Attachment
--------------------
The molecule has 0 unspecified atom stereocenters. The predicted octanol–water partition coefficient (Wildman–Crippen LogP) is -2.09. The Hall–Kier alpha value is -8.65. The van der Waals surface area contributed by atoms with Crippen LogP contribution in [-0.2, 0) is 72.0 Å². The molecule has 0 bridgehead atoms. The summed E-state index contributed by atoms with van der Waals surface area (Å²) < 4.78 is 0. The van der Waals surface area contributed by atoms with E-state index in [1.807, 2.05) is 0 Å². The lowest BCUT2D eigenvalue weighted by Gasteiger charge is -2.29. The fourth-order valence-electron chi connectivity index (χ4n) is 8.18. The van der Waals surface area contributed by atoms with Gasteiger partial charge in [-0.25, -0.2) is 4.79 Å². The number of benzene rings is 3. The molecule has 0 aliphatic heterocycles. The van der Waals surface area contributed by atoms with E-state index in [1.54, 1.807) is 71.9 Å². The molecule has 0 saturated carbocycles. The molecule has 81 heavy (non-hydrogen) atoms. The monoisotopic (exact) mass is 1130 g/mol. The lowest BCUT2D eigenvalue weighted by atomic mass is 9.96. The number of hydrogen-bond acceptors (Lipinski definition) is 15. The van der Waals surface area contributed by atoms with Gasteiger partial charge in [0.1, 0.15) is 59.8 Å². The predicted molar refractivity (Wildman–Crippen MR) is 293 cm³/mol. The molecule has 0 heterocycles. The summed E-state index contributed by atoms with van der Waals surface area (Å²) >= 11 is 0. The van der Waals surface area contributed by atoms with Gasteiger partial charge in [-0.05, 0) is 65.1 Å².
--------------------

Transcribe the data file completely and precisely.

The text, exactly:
The molecule has 0 unspecified atom stereocenters. The predicted octanol–water partition coefficient (Wildman–Crippen LogP) is -2.09. The Hall–Kier alpha value is -8.65. The van der Waals surface area contributed by atoms with Crippen LogP contribution in [-0.2, 0) is 72.0 Å². The molecule has 0 bridgehead atoms. The summed E-state index contributed by atoms with van der Waals surface area (Å²) < 4.78 is 0. The van der Waals surface area contributed by atoms with E-state index in [1.807, 2.05) is 0 Å². The lowest BCUT2D eigenvalue weighted by Gasteiger charge is -2.29. The fourth-order valence-electron chi connectivity index (χ4n) is 8.18. The van der Waals surface area contributed by atoms with Gasteiger partial charge in [-0.25, -0.2) is 4.79 Å². The number of benzene rings is 3. The molecule has 0 aliphatic heterocycles. The van der Waals surface area contributed by atoms with E-state index in [1.54, 1.807) is 71.9 Å². The molecule has 0 saturated carbocycles. The molecule has 81 heavy (non-hydrogen) atoms. The monoisotopic (exact) mass is 1130 g/mol. The lowest BCUT2D eigenvalue weighted by atomic mass is 9.96. The number of hydrogen-bond acceptors (Lipinski definition) is 15. The van der Waals surface area contributed by atoms with Gasteiger partial charge in [0.1, 0.15) is 59.8 Å². The predicted molar refractivity (Wildman–Crippen MR) is 293 cm³/mol. The molecule has 0 heterocycles. The summed E-state index contributed by atoms with van der Waals surface area (Å²) >= 11 is 0. The van der Waals surface area contributed by atoms with Gasteiger partial charge in [-0.05, 0) is 65.1 Å².